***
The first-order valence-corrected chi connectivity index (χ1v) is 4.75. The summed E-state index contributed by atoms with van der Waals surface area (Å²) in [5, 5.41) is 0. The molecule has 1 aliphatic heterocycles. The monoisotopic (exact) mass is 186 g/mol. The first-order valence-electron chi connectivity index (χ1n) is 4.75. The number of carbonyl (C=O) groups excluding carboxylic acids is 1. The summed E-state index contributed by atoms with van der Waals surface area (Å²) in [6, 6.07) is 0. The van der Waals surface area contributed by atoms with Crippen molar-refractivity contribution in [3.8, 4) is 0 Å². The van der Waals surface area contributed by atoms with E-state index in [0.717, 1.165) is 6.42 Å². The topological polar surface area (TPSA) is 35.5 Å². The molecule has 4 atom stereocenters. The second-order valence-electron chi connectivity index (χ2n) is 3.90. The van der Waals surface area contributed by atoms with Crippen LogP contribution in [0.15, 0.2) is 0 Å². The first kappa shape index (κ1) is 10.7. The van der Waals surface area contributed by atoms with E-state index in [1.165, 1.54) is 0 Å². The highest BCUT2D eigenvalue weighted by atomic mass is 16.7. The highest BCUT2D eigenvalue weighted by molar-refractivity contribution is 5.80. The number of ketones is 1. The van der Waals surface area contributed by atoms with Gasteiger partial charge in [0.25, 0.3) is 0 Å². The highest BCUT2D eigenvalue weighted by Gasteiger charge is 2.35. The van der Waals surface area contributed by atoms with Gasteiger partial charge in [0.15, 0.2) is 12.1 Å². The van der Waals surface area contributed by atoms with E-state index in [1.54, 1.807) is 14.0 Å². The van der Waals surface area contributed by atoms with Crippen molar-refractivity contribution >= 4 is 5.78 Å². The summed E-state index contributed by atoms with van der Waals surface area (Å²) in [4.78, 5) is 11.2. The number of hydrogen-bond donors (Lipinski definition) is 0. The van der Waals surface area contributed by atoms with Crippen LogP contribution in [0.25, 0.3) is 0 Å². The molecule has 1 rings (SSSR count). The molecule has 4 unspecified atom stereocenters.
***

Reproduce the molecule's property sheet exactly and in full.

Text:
The first-order valence-corrected chi connectivity index (χ1v) is 4.75. The summed E-state index contributed by atoms with van der Waals surface area (Å²) in [5, 5.41) is 0. The molecule has 1 aliphatic heterocycles. The monoisotopic (exact) mass is 186 g/mol. The first-order valence-electron chi connectivity index (χ1n) is 4.75. The number of carbonyl (C=O) groups excluding carboxylic acids is 1. The summed E-state index contributed by atoms with van der Waals surface area (Å²) in [6, 6.07) is 0. The van der Waals surface area contributed by atoms with Crippen molar-refractivity contribution in [3.8, 4) is 0 Å². The van der Waals surface area contributed by atoms with E-state index in [0.717, 1.165) is 6.42 Å². The topological polar surface area (TPSA) is 35.5 Å². The molecule has 4 atom stereocenters. The second-order valence-electron chi connectivity index (χ2n) is 3.90. The van der Waals surface area contributed by atoms with Crippen LogP contribution in [0.15, 0.2) is 0 Å². The first kappa shape index (κ1) is 10.7. The van der Waals surface area contributed by atoms with E-state index in [1.165, 1.54) is 0 Å². The highest BCUT2D eigenvalue weighted by atomic mass is 16.7. The highest BCUT2D eigenvalue weighted by molar-refractivity contribution is 5.80. The number of ketones is 1. The van der Waals surface area contributed by atoms with Gasteiger partial charge in [0.25, 0.3) is 0 Å². The highest BCUT2D eigenvalue weighted by Gasteiger charge is 2.35. The van der Waals surface area contributed by atoms with Gasteiger partial charge in [0.15, 0.2) is 12.1 Å². The van der Waals surface area contributed by atoms with E-state index in [1.54, 1.807) is 14.0 Å². The van der Waals surface area contributed by atoms with Crippen molar-refractivity contribution >= 4 is 5.78 Å². The summed E-state index contributed by atoms with van der Waals surface area (Å²) in [4.78, 5) is 11.2. The number of hydrogen-bond donors (Lipinski definition) is 0. The van der Waals surface area contributed by atoms with Crippen LogP contribution in [0.25, 0.3) is 0 Å². The molecule has 1 rings (SSSR count). The molecule has 4 unspecified atom stereocenters.